Archive for June, 2011

Rebekah and Eliezer, as in Genesis 24, illustr...

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God provides in another way in Genesis 24, one of the Hebrew Bible readings for Ordinary Time 14 A, this coming Sunday, July 3, 2011.  Here is a sermon on this text:

God Goes Before Us
A Sermon on Genesis 24, with allusions to Psalm 139 and Romans 8:28

Nothing ever came quickly and easily as far as Isaac was concerned.  After God first promised Abraham and Sarah that their descendents would number as many as the stars, and that they would become a great nation in the land of Canaan, it was twenty-five years before they finally had their longed-for baby. God certainly took his time in working this plan out.

Then there were many other adventures, any of which could have totally derailed this plan, so there was more waiting: According to Genesis 24, Isaac was nearly forty years old before he was ready to get married.  It was high time he got to work on the next generation.  High time!  And if Isaac was going to be a patriarch, he needed a matriarch.  Who would make a suitable partner for him, and how would he find her?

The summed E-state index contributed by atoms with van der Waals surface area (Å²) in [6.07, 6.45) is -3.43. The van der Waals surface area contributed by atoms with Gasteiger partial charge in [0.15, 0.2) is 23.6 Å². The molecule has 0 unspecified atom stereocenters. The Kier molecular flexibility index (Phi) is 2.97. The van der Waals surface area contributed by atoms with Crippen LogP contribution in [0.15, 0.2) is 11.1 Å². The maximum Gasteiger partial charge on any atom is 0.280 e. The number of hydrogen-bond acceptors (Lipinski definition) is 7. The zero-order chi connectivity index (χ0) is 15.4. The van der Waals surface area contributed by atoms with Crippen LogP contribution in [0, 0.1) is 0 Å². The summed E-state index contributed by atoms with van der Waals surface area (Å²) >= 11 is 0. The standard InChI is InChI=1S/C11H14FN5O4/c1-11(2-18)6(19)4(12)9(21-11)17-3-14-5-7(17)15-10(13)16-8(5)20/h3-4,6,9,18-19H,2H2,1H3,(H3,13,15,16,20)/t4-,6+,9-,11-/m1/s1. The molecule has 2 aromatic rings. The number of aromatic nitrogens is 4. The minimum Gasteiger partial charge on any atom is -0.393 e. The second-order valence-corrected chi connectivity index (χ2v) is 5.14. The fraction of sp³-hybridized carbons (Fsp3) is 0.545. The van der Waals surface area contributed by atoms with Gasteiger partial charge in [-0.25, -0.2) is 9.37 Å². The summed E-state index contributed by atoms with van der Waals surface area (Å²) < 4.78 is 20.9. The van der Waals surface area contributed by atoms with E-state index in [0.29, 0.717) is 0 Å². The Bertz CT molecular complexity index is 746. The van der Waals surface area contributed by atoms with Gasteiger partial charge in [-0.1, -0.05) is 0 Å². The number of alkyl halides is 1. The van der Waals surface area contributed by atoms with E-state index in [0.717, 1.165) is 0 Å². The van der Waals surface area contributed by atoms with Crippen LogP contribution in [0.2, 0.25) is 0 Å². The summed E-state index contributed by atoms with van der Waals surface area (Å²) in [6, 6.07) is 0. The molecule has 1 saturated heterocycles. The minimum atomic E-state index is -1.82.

Arranged marriages have little or no appeal to us, but it was the norm back then, and still is the norm in some parts of the world.  Given the fact that that’s how things were done then, I can see Abraham’s wisdom.  He thought that the logical place to look for a good match was back home among his kinfolk in Haran, among people who served God, the same God Abraham served.  Isaac needed a wife who shared his faith, someone willing and able to follow the dream of the Promised Land that God had first articulated nearly sixty-five years before.

But why not let Isaac make the journey to Haran to find the match himself? (more…)